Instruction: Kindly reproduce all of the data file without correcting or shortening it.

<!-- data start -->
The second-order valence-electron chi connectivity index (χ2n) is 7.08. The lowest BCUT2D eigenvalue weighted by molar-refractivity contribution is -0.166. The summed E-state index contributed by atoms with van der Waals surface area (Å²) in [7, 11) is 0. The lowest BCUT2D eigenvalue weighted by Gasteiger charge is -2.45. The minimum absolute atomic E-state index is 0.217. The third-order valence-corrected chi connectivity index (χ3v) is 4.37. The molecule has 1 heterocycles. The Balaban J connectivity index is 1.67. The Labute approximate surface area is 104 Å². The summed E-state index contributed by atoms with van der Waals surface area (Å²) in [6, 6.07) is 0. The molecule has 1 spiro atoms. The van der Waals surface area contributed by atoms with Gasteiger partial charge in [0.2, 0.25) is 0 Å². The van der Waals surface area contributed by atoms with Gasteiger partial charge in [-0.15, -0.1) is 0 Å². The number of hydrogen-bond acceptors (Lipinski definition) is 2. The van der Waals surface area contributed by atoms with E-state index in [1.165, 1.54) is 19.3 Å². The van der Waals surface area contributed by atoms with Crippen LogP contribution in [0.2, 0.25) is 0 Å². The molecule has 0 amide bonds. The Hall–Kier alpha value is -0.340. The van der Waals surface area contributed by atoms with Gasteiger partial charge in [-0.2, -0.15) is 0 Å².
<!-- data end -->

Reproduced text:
The second-order valence-electron chi connectivity index (χ2n) is 7.08. The lowest BCUT2D eigenvalue weighted by molar-refractivity contribution is -0.166. The summed E-state index contributed by atoms with van der Waals surface area (Å²) in [7, 11) is 0. The lowest BCUT2D eigenvalue weighted by Gasteiger charge is -2.45. The minimum absolute atomic E-state index is 0.217. The third-order valence-corrected chi connectivity index (χ3v) is 4.37. The molecule has 1 heterocycles. The Balaban J connectivity index is 1.67. The Labute approximate surface area is 104 Å². The summed E-state index contributed by atoms with van der Waals surface area (Å²) in [6, 6.07) is 0. The molecule has 1 spiro atoms. The van der Waals surface area contributed by atoms with Gasteiger partial charge in [0.2, 0.25) is 0 Å². The van der Waals surface area contributed by atoms with Gasteiger partial charge in [-0.15, -0.1) is 0 Å². The number of hydrogen-bond acceptors (Lipinski definition) is 2. The van der Waals surface area contributed by atoms with E-state index in [1.165, 1.54) is 19.3 Å². The van der Waals surface area contributed by atoms with Crippen LogP contribution in [0.2, 0.25) is 0 Å². The molecule has 0 amide bonds. The Hall–Kier alpha value is -0.340. The van der Waals surface area contributed by atoms with Gasteiger partial charge in [-0.2, -0.15) is 0 Å².